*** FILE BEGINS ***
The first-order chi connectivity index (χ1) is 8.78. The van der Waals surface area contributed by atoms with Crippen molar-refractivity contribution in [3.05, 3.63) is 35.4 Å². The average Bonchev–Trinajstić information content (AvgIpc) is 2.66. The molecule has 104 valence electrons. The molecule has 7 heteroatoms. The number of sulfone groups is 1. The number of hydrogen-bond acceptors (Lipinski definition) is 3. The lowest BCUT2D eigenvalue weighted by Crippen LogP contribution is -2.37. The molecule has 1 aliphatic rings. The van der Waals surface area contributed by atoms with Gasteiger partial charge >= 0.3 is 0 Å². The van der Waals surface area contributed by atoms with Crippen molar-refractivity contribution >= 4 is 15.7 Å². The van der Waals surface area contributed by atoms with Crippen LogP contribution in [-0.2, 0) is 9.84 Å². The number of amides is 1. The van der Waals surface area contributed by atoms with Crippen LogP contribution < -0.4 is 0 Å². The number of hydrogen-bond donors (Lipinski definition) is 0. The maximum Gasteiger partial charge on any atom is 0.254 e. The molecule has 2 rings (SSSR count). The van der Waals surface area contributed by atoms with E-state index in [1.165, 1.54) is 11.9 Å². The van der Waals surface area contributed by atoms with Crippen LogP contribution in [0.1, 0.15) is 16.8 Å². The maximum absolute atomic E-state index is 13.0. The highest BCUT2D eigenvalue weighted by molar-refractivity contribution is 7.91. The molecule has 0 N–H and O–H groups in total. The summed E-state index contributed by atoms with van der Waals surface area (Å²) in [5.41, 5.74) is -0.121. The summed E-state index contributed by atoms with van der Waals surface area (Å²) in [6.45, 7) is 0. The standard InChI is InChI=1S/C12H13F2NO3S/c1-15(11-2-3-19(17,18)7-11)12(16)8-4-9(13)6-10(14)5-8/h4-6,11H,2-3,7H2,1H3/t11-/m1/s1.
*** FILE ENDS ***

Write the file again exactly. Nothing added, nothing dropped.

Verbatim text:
The first-order chi connectivity index (χ1) is 8.78. The van der Waals surface area contributed by atoms with Crippen molar-refractivity contribution in [3.05, 3.63) is 35.4 Å². The average Bonchev–Trinajstić information content (AvgIpc) is 2.66. The molecule has 104 valence electrons. The molecule has 7 heteroatoms. The number of sulfone groups is 1. The number of hydrogen-bond acceptors (Lipinski definition) is 3. The lowest BCUT2D eigenvalue weighted by Crippen LogP contribution is -2.37. The molecule has 1 aliphatic rings. The van der Waals surface area contributed by atoms with Gasteiger partial charge >= 0.3 is 0 Å². The van der Waals surface area contributed by atoms with Crippen molar-refractivity contribution >= 4 is 15.7 Å². The van der Waals surface area contributed by atoms with Crippen LogP contribution in [-0.2, 0) is 9.84 Å². The number of amides is 1. The van der Waals surface area contributed by atoms with Crippen LogP contribution < -0.4 is 0 Å². The number of hydrogen-bond donors (Lipinski definition) is 0. The maximum Gasteiger partial charge on any atom is 0.254 e. The molecule has 2 rings (SSSR count). The van der Waals surface area contributed by atoms with E-state index in [1.165, 1.54) is 11.9 Å². The van der Waals surface area contributed by atoms with Crippen LogP contribution in [0.1, 0.15) is 16.8 Å². The maximum absolute atomic E-state index is 13.0. The highest BCUT2D eigenvalue weighted by molar-refractivity contribution is 7.91. The molecule has 0 N–H and O–H groups in total. The summed E-state index contributed by atoms with van der Waals surface area (Å²) in [5.41, 5.74) is -0.121. The summed E-state index contributed by atoms with van der Waals surface area (Å²) in [6.45, 7) is 0. The standard InChI is InChI=1S/C12H13F2NO3S/c1-15(11-2-3-19(17,18)7-11)12(16)8-4-9(13)6-10(14)5-8/h4-6,11H,2-3,7H2,1H3/t11-/m1/s1.